As educational practitioners and policymakers expand the range of student outcomes they assess, student perception surveys—particularly those targeting social-emotional learning—have grown in popularity. Despite excitement around the potential for measuring a wider array of important student outcomes, concerns about the validity of the inferences that might be drawn from student self-reports persist. One of the most ambitious attempts to incorporate student perception surveys into a larger assessment framework has occurred through CORE—a consortium of school districts in California. Pulling from CORE’s data and their use within these districts, we summarize the evidence for validity and reliability of CORE’s student-report surveys on social-emotional learning through a pragmatic approach.

  • Enacting Social-Emotional Learning: Practices and Supports Employed in CORE Districts and Schools

    Julie A. Marsh, Susan McKibben, Heather Hough, Michelle Hall, Taylor N. Allbright, Ananya M. Matewos, Caetano Siqueira. Policy Analysis for California Education. April 2018

    Social-emotional learning refers to the beliefs, attitudes, personality traits, and behaviors that students need to succeed in school and life. Our study looks closely at ten “outlier schools” in California’s CORE districts whose students report strong social-emotional learning outcomes compared to other, similar middle schools.

  • Predicting College Success: How Do Different High School Assessments Measure Up?

    Michal Kurlaender, K.A. Kramer, Erika Jackson. Policy Analysis for California Education. March 2018

    In 2014, the state of California implemented the California Assessment of Student Performance and Progress (CAASPP) in order to align state assessment and accountability policies with the newly adopted Common Core State Standards (CCSS). At the heart of the new performance and accountability system is the Smarter Balanced Assessment. The Smarter Balanced Assessment is designed to evaluate a student’s full range of college- and career-readiness as defined by the CCSS.

  • How Stakeholder Engagement Fuels Improvement Efforts In Three California School Districts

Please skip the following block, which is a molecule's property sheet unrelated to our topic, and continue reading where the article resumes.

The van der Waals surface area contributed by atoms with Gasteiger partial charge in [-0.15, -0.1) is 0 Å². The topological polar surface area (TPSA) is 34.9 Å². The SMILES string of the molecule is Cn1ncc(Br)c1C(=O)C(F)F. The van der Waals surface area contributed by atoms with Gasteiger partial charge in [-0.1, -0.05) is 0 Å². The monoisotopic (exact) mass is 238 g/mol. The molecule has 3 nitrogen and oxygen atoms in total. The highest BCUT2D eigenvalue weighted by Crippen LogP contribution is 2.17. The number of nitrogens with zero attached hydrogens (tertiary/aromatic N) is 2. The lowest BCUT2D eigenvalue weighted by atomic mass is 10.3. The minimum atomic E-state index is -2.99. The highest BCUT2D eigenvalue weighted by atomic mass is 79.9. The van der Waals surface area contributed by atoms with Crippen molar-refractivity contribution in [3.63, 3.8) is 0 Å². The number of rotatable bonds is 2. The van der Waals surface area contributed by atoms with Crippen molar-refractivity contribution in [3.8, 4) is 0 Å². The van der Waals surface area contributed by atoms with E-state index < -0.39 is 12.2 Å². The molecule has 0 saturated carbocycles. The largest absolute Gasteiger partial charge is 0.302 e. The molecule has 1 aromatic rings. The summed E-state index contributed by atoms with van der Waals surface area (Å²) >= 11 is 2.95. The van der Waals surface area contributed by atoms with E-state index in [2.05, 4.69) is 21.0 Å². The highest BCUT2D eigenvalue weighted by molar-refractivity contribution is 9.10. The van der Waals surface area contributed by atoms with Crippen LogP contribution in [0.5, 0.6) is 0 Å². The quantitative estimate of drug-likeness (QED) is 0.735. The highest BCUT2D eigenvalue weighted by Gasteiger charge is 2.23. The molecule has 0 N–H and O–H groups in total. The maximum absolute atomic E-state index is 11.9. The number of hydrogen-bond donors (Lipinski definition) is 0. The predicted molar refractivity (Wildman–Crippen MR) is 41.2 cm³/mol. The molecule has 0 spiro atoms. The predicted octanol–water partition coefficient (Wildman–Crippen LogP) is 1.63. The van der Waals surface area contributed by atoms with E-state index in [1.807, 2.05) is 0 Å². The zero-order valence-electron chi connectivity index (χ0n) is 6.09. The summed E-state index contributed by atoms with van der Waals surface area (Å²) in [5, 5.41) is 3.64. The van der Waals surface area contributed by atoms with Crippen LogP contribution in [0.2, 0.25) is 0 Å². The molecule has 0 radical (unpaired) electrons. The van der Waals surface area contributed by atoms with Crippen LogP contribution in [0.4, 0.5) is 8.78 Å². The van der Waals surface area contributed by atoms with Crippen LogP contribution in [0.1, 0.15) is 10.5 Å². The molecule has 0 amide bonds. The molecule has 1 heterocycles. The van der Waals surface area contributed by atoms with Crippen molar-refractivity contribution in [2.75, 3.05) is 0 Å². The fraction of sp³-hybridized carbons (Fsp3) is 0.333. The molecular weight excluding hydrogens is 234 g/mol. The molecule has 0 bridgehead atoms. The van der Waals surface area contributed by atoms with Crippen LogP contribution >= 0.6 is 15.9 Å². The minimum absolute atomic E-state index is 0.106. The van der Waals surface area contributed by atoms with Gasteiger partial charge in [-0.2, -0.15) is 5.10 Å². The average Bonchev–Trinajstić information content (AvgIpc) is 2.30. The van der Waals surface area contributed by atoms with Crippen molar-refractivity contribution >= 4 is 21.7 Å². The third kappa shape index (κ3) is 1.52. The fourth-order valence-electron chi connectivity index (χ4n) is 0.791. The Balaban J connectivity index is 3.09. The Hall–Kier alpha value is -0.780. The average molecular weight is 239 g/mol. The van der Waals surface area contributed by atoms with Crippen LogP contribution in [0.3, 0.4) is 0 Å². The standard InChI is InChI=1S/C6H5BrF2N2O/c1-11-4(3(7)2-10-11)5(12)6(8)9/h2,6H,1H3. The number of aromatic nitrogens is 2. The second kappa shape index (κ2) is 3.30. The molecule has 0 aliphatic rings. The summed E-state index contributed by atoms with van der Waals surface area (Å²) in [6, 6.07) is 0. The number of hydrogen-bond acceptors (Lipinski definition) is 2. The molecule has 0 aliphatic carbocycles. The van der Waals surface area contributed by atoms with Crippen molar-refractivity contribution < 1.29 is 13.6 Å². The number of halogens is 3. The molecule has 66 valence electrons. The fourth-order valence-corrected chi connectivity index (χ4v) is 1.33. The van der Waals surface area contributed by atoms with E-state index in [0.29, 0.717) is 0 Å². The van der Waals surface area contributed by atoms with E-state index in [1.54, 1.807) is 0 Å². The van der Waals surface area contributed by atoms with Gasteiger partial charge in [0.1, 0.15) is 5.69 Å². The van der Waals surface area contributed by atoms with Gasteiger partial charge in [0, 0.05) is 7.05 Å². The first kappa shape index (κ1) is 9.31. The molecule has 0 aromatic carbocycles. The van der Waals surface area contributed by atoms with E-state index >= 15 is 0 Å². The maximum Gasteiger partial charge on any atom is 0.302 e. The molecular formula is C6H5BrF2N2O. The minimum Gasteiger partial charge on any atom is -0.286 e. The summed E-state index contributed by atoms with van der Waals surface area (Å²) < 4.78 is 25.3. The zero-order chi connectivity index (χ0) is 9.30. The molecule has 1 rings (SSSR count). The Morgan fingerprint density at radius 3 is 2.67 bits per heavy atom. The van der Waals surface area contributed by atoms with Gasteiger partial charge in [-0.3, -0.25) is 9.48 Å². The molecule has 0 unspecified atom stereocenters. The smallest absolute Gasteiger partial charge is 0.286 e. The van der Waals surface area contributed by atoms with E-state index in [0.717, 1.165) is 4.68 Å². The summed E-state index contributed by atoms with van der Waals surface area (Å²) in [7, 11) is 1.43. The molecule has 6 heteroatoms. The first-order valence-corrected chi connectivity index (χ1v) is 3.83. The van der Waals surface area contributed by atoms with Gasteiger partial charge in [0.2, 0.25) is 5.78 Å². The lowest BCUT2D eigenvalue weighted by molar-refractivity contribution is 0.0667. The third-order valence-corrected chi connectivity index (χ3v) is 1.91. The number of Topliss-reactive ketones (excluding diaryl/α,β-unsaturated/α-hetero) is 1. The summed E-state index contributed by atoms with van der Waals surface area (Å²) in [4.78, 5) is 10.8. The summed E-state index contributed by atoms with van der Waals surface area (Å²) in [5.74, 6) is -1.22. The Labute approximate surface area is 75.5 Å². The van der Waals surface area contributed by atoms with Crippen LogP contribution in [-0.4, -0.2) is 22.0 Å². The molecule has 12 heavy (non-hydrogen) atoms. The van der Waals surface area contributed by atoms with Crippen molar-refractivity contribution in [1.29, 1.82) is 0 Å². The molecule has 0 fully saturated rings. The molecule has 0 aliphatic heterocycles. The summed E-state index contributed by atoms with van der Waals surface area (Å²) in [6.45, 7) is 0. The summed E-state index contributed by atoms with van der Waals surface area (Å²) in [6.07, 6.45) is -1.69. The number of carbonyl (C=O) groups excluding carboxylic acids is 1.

Daniel C. Humphrey, Julia E. Koppich, Magaly Lavadenz, Julie A. Marsh, Jennifer O'Day, David N. Plank, Laura Stokes, Michelle Hall. Policy Analysis for California Education. February 2018

    California’s Local Control Funding Formula (LCFF) was signed into law in 2013, and represents the most significant change in California education finance and governance in 40 years. It moves additional funds to districts with students in poverty, English language learners, and foster youth. The LCFF sends supplemental funds to districts based on unduplicated counts of these target student groups and concentration funds to districts with high proportions (over 55%) of these same students. In addition, the LCFF eliminates nearly all categorical funding and pushes decision-making about how best to allocate resources to the local level. The LCFF also requires districts to develop a Local Control and Accountability Plan (LCAP) with meaningful local community engagement of parents, community members, students, and educators.

  • Community Collaboration in Teacher Recruitment and Retention

    Sherrie Reed. Policy Analysis for California Education. January 2018

    High quality instruction delivered by effective teachers is the key to student success. Hiring, developing and retaining good teachers are therefore the most important tasks of our public schools. The tasks of teacher recruitment and retention have traditionally been delegated to the human resource department within school districts, but leaving these critical responsibilities to a single office is no longer sufficient. The ability to find, support, and keep good teachers is a community challenge, which demands innovative solutions collaboratively developed by diverse stakeholders.